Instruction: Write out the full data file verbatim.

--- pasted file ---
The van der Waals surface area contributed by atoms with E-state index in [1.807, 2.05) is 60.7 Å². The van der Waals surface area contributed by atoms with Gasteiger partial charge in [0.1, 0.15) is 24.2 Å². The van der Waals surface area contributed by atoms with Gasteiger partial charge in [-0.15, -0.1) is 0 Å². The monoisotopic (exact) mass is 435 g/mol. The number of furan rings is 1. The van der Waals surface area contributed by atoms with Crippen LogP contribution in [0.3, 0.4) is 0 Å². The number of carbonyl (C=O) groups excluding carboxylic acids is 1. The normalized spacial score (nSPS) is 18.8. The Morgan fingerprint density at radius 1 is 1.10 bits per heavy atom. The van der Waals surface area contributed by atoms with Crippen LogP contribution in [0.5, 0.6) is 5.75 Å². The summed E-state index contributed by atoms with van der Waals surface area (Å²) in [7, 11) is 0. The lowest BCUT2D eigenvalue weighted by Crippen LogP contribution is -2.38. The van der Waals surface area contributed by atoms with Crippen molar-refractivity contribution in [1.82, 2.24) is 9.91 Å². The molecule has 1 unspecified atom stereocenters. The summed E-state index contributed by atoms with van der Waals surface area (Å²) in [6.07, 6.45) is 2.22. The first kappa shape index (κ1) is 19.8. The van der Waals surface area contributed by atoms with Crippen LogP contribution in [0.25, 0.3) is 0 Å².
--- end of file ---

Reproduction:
The van der Waals surface area contributed by atoms with E-state index in [1.807, 2.05) is 60.7 Å². The van der Waals surface area contributed by atoms with Gasteiger partial charge in [0.1, 0.15) is 24.2 Å². The van der Waals surface area contributed by atoms with Gasteiger partial charge in [-0.15, -0.1) is 0 Å². The monoisotopic (exact) mass is 435 g/mol. The number of furan rings is 1. The van der Waals surface area contributed by atoms with Crippen LogP contribution in [0.3, 0.4) is 0 Å². The number of carbonyl (C=O) groups excluding carboxylic acids is 1. The normalized spacial score (nSPS) is 18.8. The Morgan fingerprint density at radius 1 is 1.10 bits per heavy atom. The van der Waals surface area contributed by atoms with Crippen LogP contribution in [0.5, 0.6) is 5.75 Å². The summed E-state index contributed by atoms with van der Waals surface area (Å²) in [7, 11) is 0. The lowest BCUT2D eigenvalue weighted by Crippen LogP contribution is -2.38. The van der Waals surface area contributed by atoms with Crippen molar-refractivity contribution in [1.82, 2.24) is 9.91 Å². The molecule has 1 unspecified atom stereocenters. The summed E-state index contributed by atoms with van der Waals surface area (Å²) in [6.07, 6.45) is 2.22. The first kappa shape index (κ1) is 19.8. The van der Waals surface area contributed by atoms with Crippen LogP contribution in [0.25, 0.3) is 0 Å².